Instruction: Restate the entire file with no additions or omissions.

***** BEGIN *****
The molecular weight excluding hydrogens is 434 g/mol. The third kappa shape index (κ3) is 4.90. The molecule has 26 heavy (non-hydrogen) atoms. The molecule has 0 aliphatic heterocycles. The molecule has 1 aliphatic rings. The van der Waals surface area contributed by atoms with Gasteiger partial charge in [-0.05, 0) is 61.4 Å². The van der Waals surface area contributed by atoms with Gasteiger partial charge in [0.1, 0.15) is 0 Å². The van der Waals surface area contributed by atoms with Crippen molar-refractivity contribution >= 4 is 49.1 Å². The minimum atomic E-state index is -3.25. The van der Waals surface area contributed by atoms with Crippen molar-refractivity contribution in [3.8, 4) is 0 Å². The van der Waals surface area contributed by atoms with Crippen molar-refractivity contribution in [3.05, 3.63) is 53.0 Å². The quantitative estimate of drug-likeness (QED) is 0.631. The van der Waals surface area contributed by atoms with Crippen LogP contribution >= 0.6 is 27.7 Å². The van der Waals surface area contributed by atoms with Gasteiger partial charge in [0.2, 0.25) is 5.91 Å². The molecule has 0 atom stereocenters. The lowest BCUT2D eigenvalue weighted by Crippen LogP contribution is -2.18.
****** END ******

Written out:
The molecular weight excluding hydrogens is 434 g/mol. The third kappa shape index (κ3) is 4.90. The molecule has 26 heavy (non-hydrogen) atoms. The molecule has 0 aliphatic heterocycles. The molecule has 1 aliphatic rings. The van der Waals surface area contributed by atoms with Gasteiger partial charge in [-0.05, 0) is 61.4 Å². The van der Waals surface area contributed by atoms with Gasteiger partial charge in [0.1, 0.15) is 0 Å². The van der Waals surface area contributed by atoms with Crippen molar-refractivity contribution >= 4 is 49.1 Å². The minimum atomic E-state index is -3.25. The van der Waals surface area contributed by atoms with Crippen molar-refractivity contribution in [3.8, 4) is 0 Å². The van der Waals surface area contributed by atoms with Crippen molar-refractivity contribution in [3.05, 3.63) is 53.0 Å². The quantitative estimate of drug-likeness (QED) is 0.631. The van der Waals surface area contributed by atoms with Crippen LogP contribution >= 0.6 is 27.7 Å². The van der Waals surface area contributed by atoms with Gasteiger partial charge in [0.2, 0.25) is 5.91 Å². The molecule has 0 atom stereocenters. The lowest BCUT2D eigenvalue weighted by Crippen LogP contribution is -2.18.